Episode #133: Todd Harrison, CB1 Capital, “Humanity Has Had a 30,000 Year Relationship with Cannabis”
Guest: Todd Harrison is the Founding Partner and Chief Investment Officer at CB1 Capital. Before CB1, he spent almost three decades on Wall Street managing risk and researching financial market strategies. He was also the Founder and CEO of Emmy Award winning financial media company Minyanville Media, Inc.
Date Recorded: 11/30/18 | Run-Time: 49:38
Summary: Meb begins the conversation asking Todd about what got him into the cannabis space. Todd discusses his intellectual curiosity of the space, and what he has learned about the history of cannabis, from the 30,000 year relationship we have had with it as humans, to the US weaponizing marijuana.
Meb then leads into the topic of governments and states changing their attitudes. Todd talks about it being a confluence of things, but gets into a personal story of how he discovered the efficacious ability of cannabis by working with Dr. Julie Holland after struggling with a decade long treatment of PTSD with a Western medicine protocol.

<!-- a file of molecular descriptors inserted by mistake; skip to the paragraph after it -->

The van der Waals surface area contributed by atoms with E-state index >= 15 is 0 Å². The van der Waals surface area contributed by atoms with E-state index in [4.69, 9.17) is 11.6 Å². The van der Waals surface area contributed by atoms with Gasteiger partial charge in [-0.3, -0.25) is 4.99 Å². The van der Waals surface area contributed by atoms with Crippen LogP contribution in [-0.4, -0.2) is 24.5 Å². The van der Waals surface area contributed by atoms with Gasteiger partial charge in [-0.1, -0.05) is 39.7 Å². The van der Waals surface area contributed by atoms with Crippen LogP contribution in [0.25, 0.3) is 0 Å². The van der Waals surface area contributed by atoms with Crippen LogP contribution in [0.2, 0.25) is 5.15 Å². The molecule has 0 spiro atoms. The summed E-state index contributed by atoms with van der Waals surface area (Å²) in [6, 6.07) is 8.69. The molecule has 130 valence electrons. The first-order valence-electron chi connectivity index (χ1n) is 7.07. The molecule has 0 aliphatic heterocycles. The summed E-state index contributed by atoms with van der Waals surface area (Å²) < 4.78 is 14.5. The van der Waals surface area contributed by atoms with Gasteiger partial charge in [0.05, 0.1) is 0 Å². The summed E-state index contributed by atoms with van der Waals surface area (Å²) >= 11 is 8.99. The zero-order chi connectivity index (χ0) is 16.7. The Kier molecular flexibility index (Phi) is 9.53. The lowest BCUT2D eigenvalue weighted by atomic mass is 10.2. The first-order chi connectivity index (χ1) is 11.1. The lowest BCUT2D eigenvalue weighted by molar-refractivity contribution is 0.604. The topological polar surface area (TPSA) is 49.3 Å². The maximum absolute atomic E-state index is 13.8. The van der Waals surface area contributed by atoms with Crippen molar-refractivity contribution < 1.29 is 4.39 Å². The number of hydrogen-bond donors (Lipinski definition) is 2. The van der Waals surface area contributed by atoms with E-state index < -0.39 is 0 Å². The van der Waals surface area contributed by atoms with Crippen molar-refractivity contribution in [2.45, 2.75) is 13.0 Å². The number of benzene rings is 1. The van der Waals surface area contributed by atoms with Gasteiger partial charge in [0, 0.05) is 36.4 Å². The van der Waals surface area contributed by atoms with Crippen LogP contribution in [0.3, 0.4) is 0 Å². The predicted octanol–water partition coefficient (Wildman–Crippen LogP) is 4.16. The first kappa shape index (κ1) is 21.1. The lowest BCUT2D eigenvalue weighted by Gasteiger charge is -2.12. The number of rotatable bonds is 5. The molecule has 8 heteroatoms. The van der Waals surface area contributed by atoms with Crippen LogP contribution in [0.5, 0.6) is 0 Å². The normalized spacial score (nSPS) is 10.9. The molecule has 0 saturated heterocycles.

The conversation then turns to the marketplace. Todd relays that there is quite a bit ahead for the consumer space. In hearing what scientists have to say, it has painted a much different picture for the breadth of wellness that is going to be disrupted going forward.
Next, Meb and Todd discuss a little background on cannabinoids in general. Todd describes that there are over 200 different cannabinoid strains that exist. CBD and THC are two that have been popularized, but when you drill down, there are far more, including CBN, that aids sleep.
The conversation shifts to the broad marketplace for investors. Todd describes the four primary arbitrage opportunities he sees that present opportunity: 1) Time Vs. Policy, 2) Price vs. Institutional Flow, 3) Perception, and 4) Liquidity.
Meb follows by asking Todd about the firm’s investment approach. Todd talks about taking the long view. He mentions that the space has had two drawdowns of 50% this year, and they count on disciplined position sizing and light use of puts to layer on with the long view but are using the current volatility to their advantage right now.
Meb then asks Todd about the leading countries in the global landscape right now. Todd talks about Canada being the most mature, Australia looking compelling, and sees the U.S. as having the best opportunity set.